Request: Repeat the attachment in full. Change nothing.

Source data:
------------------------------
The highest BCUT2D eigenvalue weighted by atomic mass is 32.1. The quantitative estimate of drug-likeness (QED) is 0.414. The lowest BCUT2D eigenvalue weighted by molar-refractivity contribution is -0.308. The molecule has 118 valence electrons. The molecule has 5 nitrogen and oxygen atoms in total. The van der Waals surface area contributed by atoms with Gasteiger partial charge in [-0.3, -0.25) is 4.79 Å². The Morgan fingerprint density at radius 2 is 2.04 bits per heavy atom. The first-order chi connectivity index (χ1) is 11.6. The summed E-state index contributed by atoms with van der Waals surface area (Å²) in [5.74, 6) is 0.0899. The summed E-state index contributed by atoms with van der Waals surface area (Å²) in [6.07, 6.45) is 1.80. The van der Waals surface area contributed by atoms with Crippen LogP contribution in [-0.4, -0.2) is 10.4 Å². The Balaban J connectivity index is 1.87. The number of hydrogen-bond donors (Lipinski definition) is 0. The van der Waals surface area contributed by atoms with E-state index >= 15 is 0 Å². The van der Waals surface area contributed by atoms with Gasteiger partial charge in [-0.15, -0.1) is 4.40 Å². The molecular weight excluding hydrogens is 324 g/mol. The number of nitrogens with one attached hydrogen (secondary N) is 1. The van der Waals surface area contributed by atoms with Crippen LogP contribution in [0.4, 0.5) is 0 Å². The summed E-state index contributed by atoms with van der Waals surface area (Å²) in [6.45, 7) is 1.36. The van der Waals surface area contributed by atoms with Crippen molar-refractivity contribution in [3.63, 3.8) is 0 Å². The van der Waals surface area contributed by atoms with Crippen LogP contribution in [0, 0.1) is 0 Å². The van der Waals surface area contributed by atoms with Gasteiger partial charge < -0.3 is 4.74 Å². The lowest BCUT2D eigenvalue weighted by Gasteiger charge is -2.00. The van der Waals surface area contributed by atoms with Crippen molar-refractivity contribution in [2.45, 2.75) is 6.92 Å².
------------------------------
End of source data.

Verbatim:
The highest BCUT2D eigenvalue weighted by atomic mass is 32.1. The quantitative estimate of drug-likeness (QED) is 0.414. The lowest BCUT2D eigenvalue weighted by molar-refractivity contribution is -0.308. The molecule has 118 valence electrons. The molecule has 5 nitrogen and oxygen atoms in total. The van der Waals surface area contributed by atoms with Gasteiger partial charge in [-0.3, -0.25) is 4.79 Å². The Morgan fingerprint density at radius 2 is 2.04 bits per heavy atom. The first-order chi connectivity index (χ1) is 11.6. The summed E-state index contributed by atoms with van der Waals surface area (Å²) in [5.74, 6) is 0.0899. The summed E-state index contributed by atoms with van der Waals surface area (Å²) in [6.07, 6.45) is 1.80. The van der Waals surface area contributed by atoms with Crippen LogP contribution in [-0.4, -0.2) is 10.4 Å². The Balaban J connectivity index is 1.87. The number of hydrogen-bond donors (Lipinski definition) is 0. The van der Waals surface area contributed by atoms with E-state index >= 15 is 0 Å². The van der Waals surface area contributed by atoms with Gasteiger partial charge in [-0.15, -0.1) is 4.40 Å². The molecular weight excluding hydrogens is 324 g/mol. The number of nitrogens with one attached hydrogen (secondary N) is 1. The van der Waals surface area contributed by atoms with Crippen LogP contribution in [0.4, 0.5) is 0 Å². The summed E-state index contributed by atoms with van der Waals surface area (Å²) in [6.45, 7) is 1.36. The van der Waals surface area contributed by atoms with Crippen molar-refractivity contribution in [3.63, 3.8) is 0 Å². The van der Waals surface area contributed by atoms with Crippen LogP contribution in [0, 0.1) is 0 Å². The van der Waals surface area contributed by atoms with Gasteiger partial charge < -0.3 is 4.74 Å². The lowest BCUT2D eigenvalue weighted by Gasteiger charge is -2.00. The van der Waals surface area contributed by atoms with Crippen molar-refractivity contribution in [2.45, 2.75) is 6.92 Å².